Thomas Nagel recommends Stephen C. Meyer’s Signature in the Cell: DNA and the evidence for Intelligent Design. “Intelligent Design” is of course a code phrase to obscure a malicious and absurd thesis; namely, that a supernatural being has interfered in the evolution of life on this planet. If Nagel wishes to take this notion seriously, very well, let him do so. But he should not promote the book to the rest of us using statements that are factually incorrect.

He then goes on to discuss the “factually incorrect” statements Nagel supposedly makes. Of course, Nagel didn’t make “factually incorrect” statements, but Dr. Fletcher’s attack was revealing. At one point, he said:

In describing Meyer’s book, Nagel tells us that it “. . . is a detailed account of the problem of how life came into existence from lifeless matter – something that had to happen before the process of biological evolution could begin” (my italics). Well, no. Natural selection is in fact a chemical process as well as a biological process, and it was operating for about half a billion years before the earliest cellular life forms appear in the fossil record.

Never mind that Dr. Fletcher doesn’t seem to understand that “biological evolution” clearly can’t occur before life, since the word “biological” refers to “life.” The key here is that Dr. Fletcher says what every evolutionist knows but many evolutionary sources take great pains to deny: the origin of life is intimately connected with evolution. A commenter on this blog (Norwegian Shooter) actually tried to make the argument that the origin of life and evolution are not connected using several dishonest evolutionary sources, but he eventually gave up because he couldn’t defend it. Another commenter (Amanda) linked a silly video she had received from some evolutionists. That video also tries to make the same argument. It is clear why dishonest evolutionists try to make such an argument – all the data indicate that the origin of life by natural causes is impossible.

At least Dr. Fletcher makes it clear in his attack on Nagel that such an argument is absurd. Of course evolution and the origin of life are intimately connected, as they both use the same absurd formula:

mistakes + natural selection + eons of time = what we see today

Because of excellent books like Signature in the Cell, science will eventually progress beyond such foolish notions. That’s probably what makes the people I quote above so angry!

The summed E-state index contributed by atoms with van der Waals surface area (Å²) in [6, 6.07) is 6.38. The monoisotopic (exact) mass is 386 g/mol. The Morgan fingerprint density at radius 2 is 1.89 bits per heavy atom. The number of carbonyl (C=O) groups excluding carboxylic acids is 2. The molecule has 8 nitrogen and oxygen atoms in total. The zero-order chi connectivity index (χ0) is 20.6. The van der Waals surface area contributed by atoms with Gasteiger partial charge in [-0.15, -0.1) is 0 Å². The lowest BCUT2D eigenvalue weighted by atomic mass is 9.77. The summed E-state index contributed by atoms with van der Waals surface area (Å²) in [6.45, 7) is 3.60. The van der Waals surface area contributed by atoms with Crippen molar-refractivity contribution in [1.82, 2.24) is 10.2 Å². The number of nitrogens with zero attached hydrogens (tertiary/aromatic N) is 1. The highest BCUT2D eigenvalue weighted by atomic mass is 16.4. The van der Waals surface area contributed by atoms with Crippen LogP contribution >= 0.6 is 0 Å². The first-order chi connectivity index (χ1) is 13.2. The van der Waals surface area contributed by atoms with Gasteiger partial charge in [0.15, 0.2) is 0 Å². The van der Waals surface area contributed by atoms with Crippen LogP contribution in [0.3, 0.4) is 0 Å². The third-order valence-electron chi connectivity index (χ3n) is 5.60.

2 thoughts on “How a Brilliant Philosopher Annoyed People Who Don’t Like Science”

  1. I really am quite pleased to be mentioned by name (both of them!) in your posts. I will wear it as a badge of honor. So, thank you. Now to the attack!

    Your sophistry knows no bounds. But thankfully you have produced it in such close proximity that it is easy to see and refute. (I think my comrades in arms, Jacob especially, but Greg and George, too, have taxed your time so that you haven’t been able to twist meanings in your posts as readily as before)

    Nagel says the origin of life occurred before biological evolution. Tautology (means “duh”).

    Fletcher says natural selection is both a chemical and a biological process. True.

    You state that biology is life. Extreme tautology (double duh).

    You say “Dr. Fletcher says … the origin of life is intimately connected with evolution.” Where in the world did you get that? The only mentions of evolution in Fletcher’s letter are in the two quoted sections you provided – and the second is a quote from Nagel. There is no mention of origin of life either. So how could he have said that?

    He does wisely (because I’ve done it, too) recommend those interested in pre-DNA natural selection to read Wikipedia’s article on the RNA world hypothesis.

    The weird thing is you believe in natural selection, so it’s bizarre that you conflate it with evolution, which you do not believe in. I guess your need to rationalize away good arguments against your worldview also knows no bounds.

    I surmise that you are trying to tie the unknown process of the origin of life to the known-but-denied-by-you process of evolution. So that takes precedence over logical argument.

    Speaking of origin of life, I just read another good science post from NPR’s 13.7, What was our most recent common ancestor like?. Fascinating stuff.

    As for my comment, I don’t have time to read through old threads, link to the exact comment that I made and then I will defend it. I don’t give up, I just admit that you are more invested in your worldview, so will spend more time and effort protecting it than I do assaulting it.